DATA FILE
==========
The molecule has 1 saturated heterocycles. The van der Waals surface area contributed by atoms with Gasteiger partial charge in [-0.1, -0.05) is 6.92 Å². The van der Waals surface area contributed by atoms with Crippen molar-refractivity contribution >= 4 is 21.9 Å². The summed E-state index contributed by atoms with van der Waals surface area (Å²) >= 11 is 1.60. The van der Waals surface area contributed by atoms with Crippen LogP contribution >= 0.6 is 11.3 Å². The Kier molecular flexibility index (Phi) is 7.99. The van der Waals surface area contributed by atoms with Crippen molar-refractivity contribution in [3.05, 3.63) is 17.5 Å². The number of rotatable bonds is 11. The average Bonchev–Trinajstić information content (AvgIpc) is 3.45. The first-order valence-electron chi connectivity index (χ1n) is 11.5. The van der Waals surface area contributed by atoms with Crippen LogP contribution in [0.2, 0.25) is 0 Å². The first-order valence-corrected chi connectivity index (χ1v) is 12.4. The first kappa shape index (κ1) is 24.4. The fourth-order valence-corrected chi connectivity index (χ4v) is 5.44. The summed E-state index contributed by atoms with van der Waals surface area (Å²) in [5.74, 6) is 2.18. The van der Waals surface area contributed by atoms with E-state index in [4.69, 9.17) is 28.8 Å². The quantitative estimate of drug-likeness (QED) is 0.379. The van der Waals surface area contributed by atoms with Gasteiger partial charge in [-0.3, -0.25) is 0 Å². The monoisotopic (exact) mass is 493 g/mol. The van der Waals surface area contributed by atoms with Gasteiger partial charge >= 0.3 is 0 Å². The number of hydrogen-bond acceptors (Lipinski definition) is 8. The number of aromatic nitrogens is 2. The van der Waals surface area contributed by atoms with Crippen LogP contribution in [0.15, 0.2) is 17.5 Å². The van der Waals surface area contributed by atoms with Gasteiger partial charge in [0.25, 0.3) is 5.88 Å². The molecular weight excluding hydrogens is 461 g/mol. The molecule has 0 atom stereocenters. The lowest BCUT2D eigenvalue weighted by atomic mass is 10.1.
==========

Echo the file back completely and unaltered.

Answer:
The molecule has 1 saturated heterocycles. The van der Waals surface area contributed by atoms with Gasteiger partial charge in [-0.1, -0.05) is 6.92 Å². The van der Waals surface area contributed by atoms with Crippen molar-refractivity contribution >= 4 is 21.9 Å². The summed E-state index contributed by atoms with van der Waals surface area (Å²) >= 11 is 1.60. The van der Waals surface area contributed by atoms with Crippen LogP contribution >= 0.6 is 11.3 Å². The Kier molecular flexibility index (Phi) is 7.99. The van der Waals surface area contributed by atoms with Crippen molar-refractivity contribution in [3.05, 3.63) is 17.5 Å². The number of rotatable bonds is 11. The average Bonchev–Trinajstić information content (AvgIpc) is 3.45. The first-order valence-electron chi connectivity index (χ1n) is 11.5. The van der Waals surface area contributed by atoms with Crippen LogP contribution in [0.2, 0.25) is 0 Å². The first-order valence-corrected chi connectivity index (χ1v) is 12.4. The first kappa shape index (κ1) is 24.4. The fourth-order valence-corrected chi connectivity index (χ4v) is 5.44. The summed E-state index contributed by atoms with van der Waals surface area (Å²) in [5.74, 6) is 2.18. The van der Waals surface area contributed by atoms with E-state index in [4.69, 9.17) is 28.8 Å². The quantitative estimate of drug-likeness (QED) is 0.379. The van der Waals surface area contributed by atoms with Gasteiger partial charge in [-0.3, -0.25) is 0 Å². The monoisotopic (exact) mass is 493 g/mol. The van der Waals surface area contributed by atoms with Gasteiger partial charge >= 0.3 is 0 Å². The number of hydrogen-bond acceptors (Lipinski definition) is 8. The number of aromatic nitrogens is 2. The van der Waals surface area contributed by atoms with Crippen LogP contribution in [0.15, 0.2) is 17.5 Å². The van der Waals surface area contributed by atoms with Gasteiger partial charge in [0.25, 0.3) is 5.88 Å². The molecular weight excluding hydrogens is 461 g/mol. The molecule has 0 atom stereocenters. The lowest BCUT2D eigenvalue weighted by atomic mass is 10.1.